Tag: ingimg

Continuing last week’s topic, I’m still a firm believer that ‘the best camera is the one that’s with you’. But there were cases where people start thinking “ah, my camera sucks, I wish i had a Digital-SLR camera with me”. They bought one, use it for couple of months, -in most cases without reading the manual first-, then disappointed that the results were not as spectacular as they had expected. Some even feel that the results from their DSLRs lack the punch and vividness of their previous compact cameras. Worst case is, they feel DSLRs turn out to be a burden to carry around. Especially if they just go hang out in a local restaurant, they’d think they look like tourists.

If that’s the case, prosumer- (a marketing jargon for professional consumer, to differentiate from ‘amateurs’)- level compact like the Panasonic Lumix LX3 might be an option. It’s small, lightweight, has large sensor (CCD) for details, also large aperture (f2.0) to make a nice bokeh (background blur), and manual control so you can be as creative as with a DSLR.

I had my hands on one LX3, thanks to a buddy of mine who’s kindly enough to let me try it out. And it did churned out great result. Here are some of the photos I took with the LX3. Click on it to enlarge and see it’s amazing detail. Except for the sunset shot, I changed the color tone in Apple’s Aperture for most of the picture. I prefer a bit less saturated colors then the originals. I took them in RAW format, one of prosumer level camera’s features. So any adjustment won’t ruin it, as you will in Jpeg format.

I tried the macro feature, on this 50th wedding anniversary event (not mine, I’m not that old ;P) with its f2.0 aperture. Real shallow Depth of Field. (click on image above to enlarge)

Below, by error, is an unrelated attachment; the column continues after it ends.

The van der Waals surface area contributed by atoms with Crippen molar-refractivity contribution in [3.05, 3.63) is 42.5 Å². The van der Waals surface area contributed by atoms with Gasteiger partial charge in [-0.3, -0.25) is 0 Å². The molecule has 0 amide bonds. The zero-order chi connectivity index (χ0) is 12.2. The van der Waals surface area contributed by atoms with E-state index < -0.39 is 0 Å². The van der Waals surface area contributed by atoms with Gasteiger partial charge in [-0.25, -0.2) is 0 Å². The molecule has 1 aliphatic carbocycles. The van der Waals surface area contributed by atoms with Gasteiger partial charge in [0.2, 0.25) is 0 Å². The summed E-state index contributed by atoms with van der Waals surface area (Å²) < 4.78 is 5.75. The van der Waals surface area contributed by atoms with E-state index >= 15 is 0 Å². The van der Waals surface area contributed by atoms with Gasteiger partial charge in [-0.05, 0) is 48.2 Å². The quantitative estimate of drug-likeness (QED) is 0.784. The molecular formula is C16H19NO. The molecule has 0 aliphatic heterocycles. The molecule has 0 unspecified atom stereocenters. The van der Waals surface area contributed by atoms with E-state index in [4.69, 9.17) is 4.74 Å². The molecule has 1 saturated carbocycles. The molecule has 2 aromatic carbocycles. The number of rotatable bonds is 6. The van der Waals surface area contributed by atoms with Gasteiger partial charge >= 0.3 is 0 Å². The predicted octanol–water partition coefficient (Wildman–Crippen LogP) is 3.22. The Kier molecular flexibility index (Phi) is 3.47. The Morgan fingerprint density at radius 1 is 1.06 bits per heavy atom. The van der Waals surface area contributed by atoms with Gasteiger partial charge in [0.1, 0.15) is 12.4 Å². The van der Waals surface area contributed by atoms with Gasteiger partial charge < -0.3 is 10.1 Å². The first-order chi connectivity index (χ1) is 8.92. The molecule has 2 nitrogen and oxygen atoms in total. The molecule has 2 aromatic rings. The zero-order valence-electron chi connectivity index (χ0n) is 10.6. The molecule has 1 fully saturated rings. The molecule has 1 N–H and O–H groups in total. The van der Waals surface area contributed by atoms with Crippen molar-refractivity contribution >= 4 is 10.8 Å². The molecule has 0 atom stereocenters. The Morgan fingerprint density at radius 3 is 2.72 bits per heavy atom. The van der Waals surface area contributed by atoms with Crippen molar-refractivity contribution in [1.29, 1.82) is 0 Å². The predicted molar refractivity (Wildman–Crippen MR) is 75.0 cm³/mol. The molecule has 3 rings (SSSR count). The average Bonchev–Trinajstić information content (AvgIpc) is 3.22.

Even closer, and even shallower DOF

It’s Popeye the sailor girl. Click to enlarge, see in the eye-lash area, and I’d say it’s pretty detail for a compact.

Amazing color rendition. Tho not bad for a compact, compare to a DSLR the noise level is annoying. (This was at iso 400)

(click on image above to see what’s bugging me)

I didn’t take enough photos with it as much as I want to, but I could say that if I want to get a compact, LX3 will come top of my mind. Though in high iso number (800 and above) the noise become more pronounced, I’d still think it’s an improvement compare to smaller sensor cameras. As of now, the Lumix LX3 is the reigning champion in its class. It’s a hot item, so hot that it might be hard to find in some areas. But that’s about to change with the recent announcement of its successor, Panasonic Lumix LX5. It will have more range (24-90mm from the previous 24-60mm), supposedly better CCD to reduce noise, and better image stabilization (power O.I.S.). I can’t wait to see how far it really improved.

So, any camera you’ve tried and compared that you really recommend? Or maybe camera you had bad experience with? I could name a few, especially the ones that made my wallet empty,… =P

by ingimg
ingenious imaging

… is the one that’s with you. It’s a book title from Chase Jarvis, a renowned photographer in the United States. I’ve never read the book, but I got the iPhone apps with the same name, which I use quite often for daily snaps (I’d like to show them, but I guess it’s another topic for another time). I couldn’t agree more with mr. Jarvis.  There were special moments when I wish I had a camera with me. Since I didn’t carry or didn’t have a camera at occassions , those moments just stay somewhere in my brain until I fail to recall them.

I’ve taken pictures ever since I was in highschool or even earlier (let’s see,..how many decades ago was it, ;P…). It was a pocket camera, tho back then you really need to have a huge pocket to fit one of those 35mm hand crank camera. I have a fair share of using 9 different cameras in total, excluding the ones I borrowed. Strangely the only one I couldn’t remember is,..my first camera. How weird is that? I know it was a Fuji (It’s the biggest brand in Indonesia until the digital era), but I couldn’t remember the type. After that came the Olympus Mju first generation, then my first SLR the Canon FN1000, entering the digital era with Canon Cybershot 1.3 Megapixel DSC-P30, then change to Nikon Coolpix 3700, satisfied with the coolpix, I upgraded to DSLR Nikon D200, only to downgrade to D80 a year later, sold my Nikon and crossed over to Canon 40D and finally the 7D. Mostly I love them all, except for the Sony cybershot. It was expensive at that time, and the indoor picture quality was just terrible. I believe it was released in Sony’s fifth year in the still-camera business, so it’s justifiable. And they’ve excelled ever since even though they remain the most expensive compare to other brands in each class.